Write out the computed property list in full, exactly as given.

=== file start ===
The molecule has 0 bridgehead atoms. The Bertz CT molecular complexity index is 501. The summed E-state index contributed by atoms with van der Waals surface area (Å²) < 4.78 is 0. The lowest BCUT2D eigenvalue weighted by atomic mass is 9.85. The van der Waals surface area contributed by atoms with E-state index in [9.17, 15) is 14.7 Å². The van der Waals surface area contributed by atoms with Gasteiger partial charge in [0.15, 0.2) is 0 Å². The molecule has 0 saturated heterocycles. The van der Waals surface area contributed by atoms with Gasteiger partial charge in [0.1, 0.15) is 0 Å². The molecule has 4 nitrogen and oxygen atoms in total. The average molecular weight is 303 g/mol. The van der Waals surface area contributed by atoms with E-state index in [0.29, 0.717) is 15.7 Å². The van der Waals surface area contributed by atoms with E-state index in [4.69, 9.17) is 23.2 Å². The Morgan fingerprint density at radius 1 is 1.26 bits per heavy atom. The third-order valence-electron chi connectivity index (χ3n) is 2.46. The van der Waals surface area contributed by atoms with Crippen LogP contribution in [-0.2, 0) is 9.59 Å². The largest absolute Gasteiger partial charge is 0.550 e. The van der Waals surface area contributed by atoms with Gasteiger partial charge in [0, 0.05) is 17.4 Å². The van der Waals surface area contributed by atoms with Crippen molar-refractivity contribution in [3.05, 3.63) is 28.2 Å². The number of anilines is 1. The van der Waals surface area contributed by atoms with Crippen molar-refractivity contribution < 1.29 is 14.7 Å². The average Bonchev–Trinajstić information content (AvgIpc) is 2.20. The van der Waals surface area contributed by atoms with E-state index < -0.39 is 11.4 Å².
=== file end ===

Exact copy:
The molecule has 0 bridgehead atoms. The Bertz CT molecular complexity index is 501. The summed E-state index contributed by atoms with van der Waals surface area (Å²) < 4.78 is 0. The lowest BCUT2D eigenvalue weighted by atomic mass is 9.85. The van der Waals surface area contributed by atoms with E-state index in [9.17, 15) is 14.7 Å². The van der Waals surface area contributed by atoms with Gasteiger partial charge in [0.15, 0.2) is 0 Å². The molecule has 0 saturated heterocycles. The van der Waals surface area contributed by atoms with Gasteiger partial charge in [0.1, 0.15) is 0 Å². The molecule has 4 nitrogen and oxygen atoms in total. The average molecular weight is 303 g/mol. The van der Waals surface area contributed by atoms with E-state index in [0.29, 0.717) is 15.7 Å². The van der Waals surface area contributed by atoms with E-state index in [4.69, 9.17) is 23.2 Å². The Morgan fingerprint density at radius 1 is 1.26 bits per heavy atom. The third-order valence-electron chi connectivity index (χ3n) is 2.46. The van der Waals surface area contributed by atoms with Crippen LogP contribution in [-0.2, 0) is 9.59 Å². The largest absolute Gasteiger partial charge is 0.550 e. The van der Waals surface area contributed by atoms with Gasteiger partial charge in [0, 0.05) is 17.4 Å². The van der Waals surface area contributed by atoms with Crippen molar-refractivity contribution in [3.05, 3.63) is 28.2 Å². The number of anilines is 1. The van der Waals surface area contributed by atoms with Crippen molar-refractivity contribution < 1.29 is 14.7 Å². The average Bonchev–Trinajstić information content (AvgIpc) is 2.20. The van der Waals surface area contributed by atoms with E-state index < -0.39 is 11.4 Å².